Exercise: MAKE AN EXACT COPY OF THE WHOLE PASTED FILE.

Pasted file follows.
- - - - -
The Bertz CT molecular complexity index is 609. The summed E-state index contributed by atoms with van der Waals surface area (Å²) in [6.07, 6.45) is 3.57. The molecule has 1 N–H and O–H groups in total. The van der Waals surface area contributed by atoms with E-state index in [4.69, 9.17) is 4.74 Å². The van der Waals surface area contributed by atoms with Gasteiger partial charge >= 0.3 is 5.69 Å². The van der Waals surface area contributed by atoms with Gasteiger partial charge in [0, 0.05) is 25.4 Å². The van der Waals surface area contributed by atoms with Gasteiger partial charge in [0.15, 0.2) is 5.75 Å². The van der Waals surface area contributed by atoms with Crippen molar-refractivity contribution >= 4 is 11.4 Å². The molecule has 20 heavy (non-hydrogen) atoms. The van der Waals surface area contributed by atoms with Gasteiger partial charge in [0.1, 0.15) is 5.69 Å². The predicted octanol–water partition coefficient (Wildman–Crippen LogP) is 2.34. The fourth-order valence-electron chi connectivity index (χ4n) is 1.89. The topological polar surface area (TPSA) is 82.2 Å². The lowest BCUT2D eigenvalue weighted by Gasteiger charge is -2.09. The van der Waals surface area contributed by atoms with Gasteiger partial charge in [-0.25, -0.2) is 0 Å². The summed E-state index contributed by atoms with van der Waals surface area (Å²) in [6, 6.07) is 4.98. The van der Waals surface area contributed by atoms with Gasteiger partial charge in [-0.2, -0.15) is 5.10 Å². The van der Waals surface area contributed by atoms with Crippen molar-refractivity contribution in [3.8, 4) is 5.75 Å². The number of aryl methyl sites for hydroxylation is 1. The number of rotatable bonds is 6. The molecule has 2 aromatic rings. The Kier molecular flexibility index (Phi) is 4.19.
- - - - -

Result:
The Bertz CT molecular complexity index is 609. The summed E-state index contributed by atoms with van der Waals surface area (Å²) in [6.07, 6.45) is 3.57. The molecule has 1 N–H and O–H groups in total. The van der Waals surface area contributed by atoms with E-state index in [4.69, 9.17) is 4.74 Å². The van der Waals surface area contributed by atoms with Gasteiger partial charge >= 0.3 is 5.69 Å². The van der Waals surface area contributed by atoms with Gasteiger partial charge in [0, 0.05) is 25.4 Å². The van der Waals surface area contributed by atoms with Gasteiger partial charge in [0.15, 0.2) is 5.75 Å². The van der Waals surface area contributed by atoms with Crippen molar-refractivity contribution >= 4 is 11.4 Å². The molecule has 20 heavy (non-hydrogen) atoms. The van der Waals surface area contributed by atoms with Gasteiger partial charge in [0.1, 0.15) is 5.69 Å². The predicted octanol–water partition coefficient (Wildman–Crippen LogP) is 2.34. The fourth-order valence-electron chi connectivity index (χ4n) is 1.89. The topological polar surface area (TPSA) is 82.2 Å². The lowest BCUT2D eigenvalue weighted by Gasteiger charge is -2.09. The van der Waals surface area contributed by atoms with Gasteiger partial charge in [-0.25, -0.2) is 0 Å². The summed E-state index contributed by atoms with van der Waals surface area (Å²) in [6, 6.07) is 4.98. The van der Waals surface area contributed by atoms with Gasteiger partial charge in [-0.2, -0.15) is 5.10 Å². The van der Waals surface area contributed by atoms with Crippen molar-refractivity contribution in [3.8, 4) is 5.75 Å². The number of aryl methyl sites for hydroxylation is 1. The number of rotatable bonds is 6. The molecule has 2 aromatic rings. The Kier molecular flexibility index (Phi) is 4.19.